Professor Empson argues that, in the context of a professional service firm, the members of the Leadership Constellation are:
Senior Executive Dyad - typically a managing partner and senior partner, or chairman and chief executive.
Heads of Businesses - leaders of major fee-earning areas such as specific practices, offices, and market-sector groupings.
Heads of Business Services - responsible for support functions such as Finance and Human Resource Management.

Key Influencers - have power derived from control of key client relationships, valuable expertise or a strong internal and external reputation.
Leadership is represented by the arrows that connect the members of the Leadership Constellation (i.e. the processes of influencing) as much as by the circles representing the leaders themselves.
The research study is based on detailed empirical analysis, including more than 100 interviews, into the leadership dynamics in three elite professional service firms. The case study firms were drawn from the consulting, accounting, and legal sectors, and each firm was ranked in the top four within its respective sector. Data collection and analysis is ongoing but already some intriguing insights are emerging.

Hidden dynamics
"What I found is complex, subtle and fascinating," said Professor Empson. "It is about the hidden power dynamics, about interpersonal processes, about longstanding loyalties and rivalries, the things that people never like to talk about or acknowledge to each other within a professional service firm."
Focusing here on just one of the firms, the study identified a highly ambiguous authority structure, which is manifested in four ways.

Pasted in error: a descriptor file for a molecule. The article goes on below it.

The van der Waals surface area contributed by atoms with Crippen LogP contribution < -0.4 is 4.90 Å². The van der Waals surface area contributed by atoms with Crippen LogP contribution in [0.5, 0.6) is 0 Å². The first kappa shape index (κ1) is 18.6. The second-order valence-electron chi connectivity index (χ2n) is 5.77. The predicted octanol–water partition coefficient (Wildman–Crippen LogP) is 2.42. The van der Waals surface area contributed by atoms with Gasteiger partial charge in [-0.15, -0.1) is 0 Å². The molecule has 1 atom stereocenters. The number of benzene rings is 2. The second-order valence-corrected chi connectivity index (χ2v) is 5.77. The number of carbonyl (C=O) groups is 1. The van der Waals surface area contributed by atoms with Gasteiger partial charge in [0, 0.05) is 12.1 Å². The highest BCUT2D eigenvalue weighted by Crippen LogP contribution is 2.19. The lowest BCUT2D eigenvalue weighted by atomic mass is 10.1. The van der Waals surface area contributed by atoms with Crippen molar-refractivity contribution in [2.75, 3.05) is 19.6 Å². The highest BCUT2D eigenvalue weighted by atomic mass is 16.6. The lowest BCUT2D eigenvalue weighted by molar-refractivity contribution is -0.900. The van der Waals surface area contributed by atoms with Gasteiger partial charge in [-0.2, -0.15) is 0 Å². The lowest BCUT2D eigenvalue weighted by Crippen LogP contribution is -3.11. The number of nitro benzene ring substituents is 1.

First, the roles of the Senior and Managing Partner are not defined. Second, the Board officially has oversight of the executive, but some of its members also perform executive roles. Third, each of the four major practice areas has two or three joint heads. Fourth, while the Partnership Agreement includes provision for an Executive Committee, this has never been established formally. Instead an informal 'management team' exists whose composition and role is fluid and ambiguous.

Resolving conflict
As one senior business services staff member explains: "I think why we have this confusion around the management team, who's in it and who's really important, is because we can't quite bring ourselves to say, 'actually you're small fry in the general scheme of things', because he's my partner, he is my equal, and so that's where we fudge things and we have lots of distribution lists and then things go wrong and there's an embarrassment and everybody gets a bit cross."
The professionals can function effectively with this profoundly ambiguous authority structure because many have worked together for years and built up close working and personal relationships. As one interviewee explained: "There is a sort of gentlemanly approach to resolving conflict. There is a bit of 'let's not go there, we'll gradually sort it out and it will gradually get better'."
But what happens when there is no time to gradually sort things out or wait for things to get better?
The study found that, confronted with the fall-out of the global banking crisis, the Senior and Managing Partner at one of the firms realised that the partnership would need to shrink. However, they did not have any authority to ask partners to leave without a full vote of the partnership.
The Senior and Managing Partner, together with six of their closest colleagues, decided to proceed with a partnership restructuring but to keep deliberations confined to a select group of senior executives within the firm. In the process a hidden hierarchy was revealed within the ambiguous authority structure - and the leadership constellation became manifest.